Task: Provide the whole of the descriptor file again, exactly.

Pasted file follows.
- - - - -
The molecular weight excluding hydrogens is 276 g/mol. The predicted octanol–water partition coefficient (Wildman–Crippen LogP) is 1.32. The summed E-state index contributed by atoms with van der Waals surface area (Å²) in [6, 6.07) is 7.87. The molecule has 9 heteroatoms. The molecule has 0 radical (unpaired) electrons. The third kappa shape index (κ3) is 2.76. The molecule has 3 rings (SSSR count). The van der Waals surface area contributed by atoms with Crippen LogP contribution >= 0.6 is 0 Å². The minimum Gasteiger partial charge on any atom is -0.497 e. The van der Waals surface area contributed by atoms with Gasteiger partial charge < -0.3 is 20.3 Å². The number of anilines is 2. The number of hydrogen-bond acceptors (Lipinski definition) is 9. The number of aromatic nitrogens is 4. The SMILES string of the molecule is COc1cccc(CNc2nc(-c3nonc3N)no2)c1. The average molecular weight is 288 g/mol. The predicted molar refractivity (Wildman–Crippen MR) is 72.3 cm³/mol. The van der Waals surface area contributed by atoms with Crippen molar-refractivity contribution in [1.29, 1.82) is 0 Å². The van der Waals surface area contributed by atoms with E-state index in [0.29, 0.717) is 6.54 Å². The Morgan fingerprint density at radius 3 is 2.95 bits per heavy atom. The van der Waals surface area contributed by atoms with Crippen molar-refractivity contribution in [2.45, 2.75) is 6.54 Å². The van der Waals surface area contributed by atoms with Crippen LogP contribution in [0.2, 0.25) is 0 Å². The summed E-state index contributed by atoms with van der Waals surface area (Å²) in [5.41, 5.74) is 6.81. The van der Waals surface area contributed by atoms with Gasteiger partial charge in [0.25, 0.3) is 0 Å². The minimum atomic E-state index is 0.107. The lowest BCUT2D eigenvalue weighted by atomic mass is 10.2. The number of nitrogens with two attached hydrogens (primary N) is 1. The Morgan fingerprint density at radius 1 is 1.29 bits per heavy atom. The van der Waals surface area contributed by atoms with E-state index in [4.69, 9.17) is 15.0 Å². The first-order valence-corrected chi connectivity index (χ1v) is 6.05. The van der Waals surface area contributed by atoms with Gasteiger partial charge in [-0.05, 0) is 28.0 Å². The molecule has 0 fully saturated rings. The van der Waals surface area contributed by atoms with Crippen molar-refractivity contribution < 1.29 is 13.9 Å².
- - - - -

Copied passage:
The molecular weight excluding hydrogens is 276 g/mol. The predicted octanol–water partition coefficient (Wildman–Crippen LogP) is 1.32. The summed E-state index contributed by atoms with van der Waals surface area (Å²) in [6, 6.07) is 7.87. The molecule has 9 heteroatoms. The molecule has 0 radical (unpaired) electrons. The third kappa shape index (κ3) is 2.76. The molecule has 3 rings (SSSR count). The van der Waals surface area contributed by atoms with Crippen LogP contribution >= 0.6 is 0 Å². The minimum Gasteiger partial charge on any atom is -0.497 e. The van der Waals surface area contributed by atoms with Gasteiger partial charge < -0.3 is 20.3 Å². The number of anilines is 2. The number of hydrogen-bond acceptors (Lipinski definition) is 9. The number of aromatic nitrogens is 4. The SMILES string of the molecule is COc1cccc(CNc2nc(-c3nonc3N)no2)c1. The average molecular weight is 288 g/mol. The predicted molar refractivity (Wildman–Crippen MR) is 72.3 cm³/mol. The van der Waals surface area contributed by atoms with Crippen molar-refractivity contribution in [1.29, 1.82) is 0 Å². The van der Waals surface area contributed by atoms with E-state index in [0.29, 0.717) is 6.54 Å². The Morgan fingerprint density at radius 3 is 2.95 bits per heavy atom. The van der Waals surface area contributed by atoms with Crippen molar-refractivity contribution in [2.45, 2.75) is 6.54 Å². The van der Waals surface area contributed by atoms with Crippen LogP contribution in [0.2, 0.25) is 0 Å². The summed E-state index contributed by atoms with van der Waals surface area (Å²) in [5.41, 5.74) is 6.81. The van der Waals surface area contributed by atoms with Gasteiger partial charge in [0.25, 0.3) is 0 Å². The minimum atomic E-state index is 0.107. The lowest BCUT2D eigenvalue weighted by atomic mass is 10.2. The number of nitrogens with two attached hydrogens (primary N) is 1. The Morgan fingerprint density at radius 1 is 1.29 bits per heavy atom. The van der Waals surface area contributed by atoms with E-state index in [4.69, 9.17) is 15.0 Å². The first-order valence-corrected chi connectivity index (χ1v) is 6.05. The van der Waals surface area contributed by atoms with Gasteiger partial charge in [-0.05, 0) is 28.0 Å². The molecule has 0 fully saturated rings. The van der Waals surface area contributed by atoms with Crippen molar-refractivity contribution < 1.29 is 13.9 Å².